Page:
[After THE JUMP: this is the drive that never ends.]

One Frame At A Time: Minnesota

One Frame At A Time: Minnesota

Submitted by Ace on October 8th, 2013 at 3:49 PM

For the final time, Jon Falk hands off the Jug. These little moments are what make college football so special—name another sport in which the fans know the name of a beloved equipment manager and care deeply about a century-old water jug that doubles as a trophy in a severely one-sided rivalry.

Many more GIFs of the Jug, as well as a whole lot of Funchess, alumni cheerleaders, and more after the jump.

[JUMP]

Necessary But Not Sufficient

Necessary But Not Sufficient

Submitted by Brian on October 7th, 2013 at 12:18 PM

10/5/2013 – Michigan 42, Minnesota 13 – 5-0, 1-0 Big Ten

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Eric Upchurch

Jon Falk has a compatriot at Minnesota. He's probably had a dozen over his 40 years as Michigan's equipment manager. Some guy who comes in with the latest Gopher coaching staff, wonders what it's like to hold the jug in his meaty palm, and maybe once gets to shepherd it for a year. Since Falk arrived at Michigan a fresh-faced young thing four years into Bo's career, his opposite number has had this experience three times.

In proof lingo, this means that beating Minnesota—beating up on Minnesota, usually—is a necessary but not sufficient property of Michigan teams that want to do anything with their seasons. Sometimes you can retain the Jug despite not being very good; sometimes you can retain the jug despite being headed for 3-9 because Nick Sheridan has an out-of-body experience. When you're headed for 3-9 you get a little misty about the Jug coming out. When you're not the worst team in Ann Arbor since the 1930s it's a checkbox to fill out.

Michigan did so in perfunctory style, grinding out a second half in which they went from vaguely threatened to bored. Since this came on the heels of narrow escapes against teams that lost 43-3 to Ohio on Saturday and 41-12 to Buffalo last week, it's progress. How much is unknown.

--------------------------

This game settled into a grim fugue state almost from the drop, as Michigan manballed its way into the endzone on a Statement Drive to start the game. Unfortunately, that Statement was "by putting Taylor Lewan next to Michael Schofield we can bull our way down the field against Minnesota." That statement is unlikely to apply to many teams on the schedule. But, hey, progress.

Then Minnesota donned turbans and embarked on the Ishtar Drive. An epic production galaxy-spanning in its dullness that arrived at its destination two hours too late and failed to have the desired impact, it ate up the rest of the quarter. Michigan left it without having attempted a pass.

This was a little dull.

It was the kind of dull that had Space Coyote, the Michigan's blogosphere's resident instant analysis savant, pleading with the masses that the intricacies of a well-blocked power play were just as appealing as, say, watching 175-pound Venric Mark activate his truck stick on an Ohio State safety. I can't imagine there's another Michigan fan in the world more receptive to that argument than yours truly and even I wasn't buying that as the secondary effect of all that manball kicked in: punt, commercial, play, end of quarter, commercial, play play, punt, commercial. Touchdown, commercial, kickoff, commercial—the NFL special. As the teams' attempt to blow through this game in record time was thwarted by the networks, being in Michigan Stadium became the worst concert of all time interrupted by bouts of football-related activity.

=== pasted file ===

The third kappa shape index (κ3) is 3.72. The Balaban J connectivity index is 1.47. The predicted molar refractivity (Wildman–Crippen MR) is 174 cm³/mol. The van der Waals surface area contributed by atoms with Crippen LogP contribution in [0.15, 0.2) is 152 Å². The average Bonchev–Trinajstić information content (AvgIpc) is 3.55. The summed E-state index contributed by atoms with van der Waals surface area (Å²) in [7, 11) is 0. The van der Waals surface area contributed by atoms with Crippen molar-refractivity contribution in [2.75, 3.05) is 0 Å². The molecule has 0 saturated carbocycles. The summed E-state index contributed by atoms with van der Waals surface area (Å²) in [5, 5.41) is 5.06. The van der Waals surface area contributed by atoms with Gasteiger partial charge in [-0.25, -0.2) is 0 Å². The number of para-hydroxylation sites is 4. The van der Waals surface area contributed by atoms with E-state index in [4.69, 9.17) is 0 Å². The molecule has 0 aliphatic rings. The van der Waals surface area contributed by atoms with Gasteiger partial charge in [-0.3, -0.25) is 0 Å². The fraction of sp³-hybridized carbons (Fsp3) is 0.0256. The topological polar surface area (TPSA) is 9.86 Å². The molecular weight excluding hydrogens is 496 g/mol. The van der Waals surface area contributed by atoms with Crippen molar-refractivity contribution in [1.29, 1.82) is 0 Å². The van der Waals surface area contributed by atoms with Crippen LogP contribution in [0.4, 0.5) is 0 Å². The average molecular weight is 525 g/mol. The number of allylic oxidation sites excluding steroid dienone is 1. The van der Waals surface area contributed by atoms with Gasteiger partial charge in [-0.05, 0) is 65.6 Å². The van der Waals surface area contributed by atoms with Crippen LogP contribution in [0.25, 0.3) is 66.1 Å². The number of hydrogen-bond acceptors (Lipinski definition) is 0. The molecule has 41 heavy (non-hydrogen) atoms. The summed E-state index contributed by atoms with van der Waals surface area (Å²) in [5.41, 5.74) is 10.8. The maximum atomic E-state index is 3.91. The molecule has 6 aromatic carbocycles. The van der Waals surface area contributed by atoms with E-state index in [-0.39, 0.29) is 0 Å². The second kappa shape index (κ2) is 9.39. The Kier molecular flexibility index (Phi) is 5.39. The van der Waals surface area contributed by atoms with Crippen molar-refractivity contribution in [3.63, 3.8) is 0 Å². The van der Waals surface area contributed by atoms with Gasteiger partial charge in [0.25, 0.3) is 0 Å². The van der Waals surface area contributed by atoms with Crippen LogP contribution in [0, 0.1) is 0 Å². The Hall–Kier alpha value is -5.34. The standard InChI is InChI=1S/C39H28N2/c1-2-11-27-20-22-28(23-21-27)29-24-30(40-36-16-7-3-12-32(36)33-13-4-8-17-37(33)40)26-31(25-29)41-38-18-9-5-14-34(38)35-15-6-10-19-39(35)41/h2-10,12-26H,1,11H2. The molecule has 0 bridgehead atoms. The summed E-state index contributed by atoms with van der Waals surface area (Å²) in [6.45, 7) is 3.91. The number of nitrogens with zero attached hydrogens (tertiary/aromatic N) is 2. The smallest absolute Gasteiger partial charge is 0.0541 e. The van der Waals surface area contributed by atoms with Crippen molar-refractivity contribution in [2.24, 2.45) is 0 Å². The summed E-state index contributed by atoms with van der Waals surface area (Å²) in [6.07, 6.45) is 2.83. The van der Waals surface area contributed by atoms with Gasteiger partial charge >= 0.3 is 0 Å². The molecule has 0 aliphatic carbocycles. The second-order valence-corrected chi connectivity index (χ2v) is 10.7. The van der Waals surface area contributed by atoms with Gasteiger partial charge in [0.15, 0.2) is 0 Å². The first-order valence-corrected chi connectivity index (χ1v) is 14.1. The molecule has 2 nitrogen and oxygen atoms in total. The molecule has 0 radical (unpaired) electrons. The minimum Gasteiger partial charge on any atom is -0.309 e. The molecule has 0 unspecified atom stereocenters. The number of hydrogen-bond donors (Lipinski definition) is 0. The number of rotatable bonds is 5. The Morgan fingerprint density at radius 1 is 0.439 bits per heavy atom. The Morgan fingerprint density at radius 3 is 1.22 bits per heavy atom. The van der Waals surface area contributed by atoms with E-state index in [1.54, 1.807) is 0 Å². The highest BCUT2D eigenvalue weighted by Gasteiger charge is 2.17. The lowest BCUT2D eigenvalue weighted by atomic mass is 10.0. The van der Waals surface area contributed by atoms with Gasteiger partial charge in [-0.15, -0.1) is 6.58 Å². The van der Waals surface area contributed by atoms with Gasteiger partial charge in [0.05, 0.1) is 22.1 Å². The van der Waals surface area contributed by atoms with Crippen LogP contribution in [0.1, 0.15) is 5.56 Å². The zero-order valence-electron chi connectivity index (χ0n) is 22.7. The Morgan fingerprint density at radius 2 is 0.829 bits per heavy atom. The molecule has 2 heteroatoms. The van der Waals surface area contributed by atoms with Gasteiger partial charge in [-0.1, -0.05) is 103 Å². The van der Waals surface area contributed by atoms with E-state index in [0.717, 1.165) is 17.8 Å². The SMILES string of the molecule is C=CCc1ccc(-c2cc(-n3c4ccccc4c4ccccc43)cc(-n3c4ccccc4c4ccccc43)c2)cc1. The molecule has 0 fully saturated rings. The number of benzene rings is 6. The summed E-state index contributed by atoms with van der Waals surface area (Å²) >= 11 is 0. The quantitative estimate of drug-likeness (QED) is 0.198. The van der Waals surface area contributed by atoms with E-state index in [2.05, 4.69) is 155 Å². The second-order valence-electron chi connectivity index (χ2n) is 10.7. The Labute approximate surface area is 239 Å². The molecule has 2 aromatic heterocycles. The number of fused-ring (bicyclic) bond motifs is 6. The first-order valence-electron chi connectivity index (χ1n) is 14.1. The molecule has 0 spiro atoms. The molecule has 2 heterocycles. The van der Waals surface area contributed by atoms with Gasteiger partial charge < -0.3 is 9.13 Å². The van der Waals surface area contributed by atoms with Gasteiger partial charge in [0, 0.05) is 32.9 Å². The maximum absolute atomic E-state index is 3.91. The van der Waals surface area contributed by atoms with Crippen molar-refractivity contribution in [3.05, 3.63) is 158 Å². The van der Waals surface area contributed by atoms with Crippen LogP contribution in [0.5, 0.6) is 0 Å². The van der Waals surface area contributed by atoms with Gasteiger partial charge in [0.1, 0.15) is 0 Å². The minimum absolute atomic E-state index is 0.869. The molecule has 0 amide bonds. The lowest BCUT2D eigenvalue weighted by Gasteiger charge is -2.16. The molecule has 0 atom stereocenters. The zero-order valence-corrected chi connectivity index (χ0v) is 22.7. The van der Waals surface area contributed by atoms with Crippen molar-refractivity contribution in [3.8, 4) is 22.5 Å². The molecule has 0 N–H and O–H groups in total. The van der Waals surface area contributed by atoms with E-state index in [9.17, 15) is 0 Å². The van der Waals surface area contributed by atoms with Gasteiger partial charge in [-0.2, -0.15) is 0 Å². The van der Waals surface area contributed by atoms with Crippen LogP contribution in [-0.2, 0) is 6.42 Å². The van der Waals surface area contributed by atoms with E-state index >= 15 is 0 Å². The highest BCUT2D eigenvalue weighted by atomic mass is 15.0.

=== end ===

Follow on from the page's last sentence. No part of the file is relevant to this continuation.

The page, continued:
It was the kind of thing that made you consider what the purpose of your fandom was. Am I only here to see Michigan end a game with a larger number on the scoreboard than Opponent? Is there any valid goal outside of this? Am I a bad fan for wishing something interesting would happen? Do the people on twitter who scorn you for having feelings other than Go Team have a point? What is the point of any of this, and why can't they make the wifi work?

At halftime, the guys in front of me discussed whether they would bolt for Frazer's, and two did. I'm usually a guy who thinks leaving an athletic event before it's decided is a mortal sin, but I kind of envied the guy in the home-made muscle shirt screwing off to a place where he could get a beer and not hear "Build Me Up, Buttercup." At any other time, I would have thought this man's attendance at Michigan Stadium was a necessary property of a fan that he had just shown was not sufficient by leaving a touchdown game at halftime like he was a sorority girl about to blow a .341. On Saturday, I was with him in spirit.

This is a fearful development. I don't want to think like that. I want to be forever ten years old, excited by everything. On Saturday I had a long look down the elevator shaft.

622377-1_super[1]

It'll pass like the moment above did. Someone will do something interesting, and there will be something at stake other than a piece of crockery that just means you're not horrible, and sometimes not even that. I had a bad day, I was pissed at Dave Brandon when I discovered I was thirsty but knew I couldn't do anything about it without missing a large chunk of the game I was there to see even if it was narcoleptic, I was emo after the last few weeks of expectation-depressing terror. It'll pass, and the doors will close on the moment where I reached out and felt the slight outlines of a limit to my fandom.